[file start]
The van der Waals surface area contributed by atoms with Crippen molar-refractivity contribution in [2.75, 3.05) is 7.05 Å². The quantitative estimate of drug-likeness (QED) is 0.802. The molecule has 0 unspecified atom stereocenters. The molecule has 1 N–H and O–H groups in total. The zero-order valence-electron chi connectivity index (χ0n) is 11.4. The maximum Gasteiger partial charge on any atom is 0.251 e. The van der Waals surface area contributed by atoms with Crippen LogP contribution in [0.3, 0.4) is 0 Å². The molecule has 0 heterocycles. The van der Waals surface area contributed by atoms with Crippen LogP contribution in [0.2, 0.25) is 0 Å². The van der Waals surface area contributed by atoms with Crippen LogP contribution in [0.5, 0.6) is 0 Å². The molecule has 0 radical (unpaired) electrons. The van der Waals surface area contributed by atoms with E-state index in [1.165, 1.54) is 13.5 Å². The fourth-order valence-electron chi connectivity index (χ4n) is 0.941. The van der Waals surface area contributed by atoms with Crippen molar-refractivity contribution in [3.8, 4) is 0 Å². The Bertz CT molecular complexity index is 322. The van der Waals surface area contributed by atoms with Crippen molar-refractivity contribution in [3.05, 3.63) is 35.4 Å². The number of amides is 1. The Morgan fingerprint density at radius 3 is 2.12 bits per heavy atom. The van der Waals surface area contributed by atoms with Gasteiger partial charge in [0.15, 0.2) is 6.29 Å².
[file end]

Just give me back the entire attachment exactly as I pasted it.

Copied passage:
The van der Waals surface area contributed by atoms with Crippen molar-refractivity contribution in [2.75, 3.05) is 7.05 Å². The quantitative estimate of drug-likeness (QED) is 0.802. The molecule has 0 unspecified atom stereocenters. The molecule has 1 N–H and O–H groups in total. The zero-order valence-electron chi connectivity index (χ0n) is 11.4. The maximum Gasteiger partial charge on any atom is 0.251 e. The van der Waals surface area contributed by atoms with Crippen LogP contribution in [0.3, 0.4) is 0 Å². The molecule has 0 heterocycles. The van der Waals surface area contributed by atoms with Crippen LogP contribution in [0.2, 0.25) is 0 Å². The van der Waals surface area contributed by atoms with Crippen LogP contribution in [0.5, 0.6) is 0 Å². The molecule has 0 radical (unpaired) electrons. The van der Waals surface area contributed by atoms with E-state index in [1.165, 1.54) is 13.5 Å². The fourth-order valence-electron chi connectivity index (χ4n) is 0.941. The van der Waals surface area contributed by atoms with Crippen molar-refractivity contribution in [3.8, 4) is 0 Å². The Bertz CT molecular complexity index is 322. The van der Waals surface area contributed by atoms with Crippen molar-refractivity contribution in [3.05, 3.63) is 35.4 Å². The number of amides is 1. The Morgan fingerprint density at radius 3 is 2.12 bits per heavy atom. The van der Waals surface area contributed by atoms with Gasteiger partial charge in [0.15, 0.2) is 6.29 Å².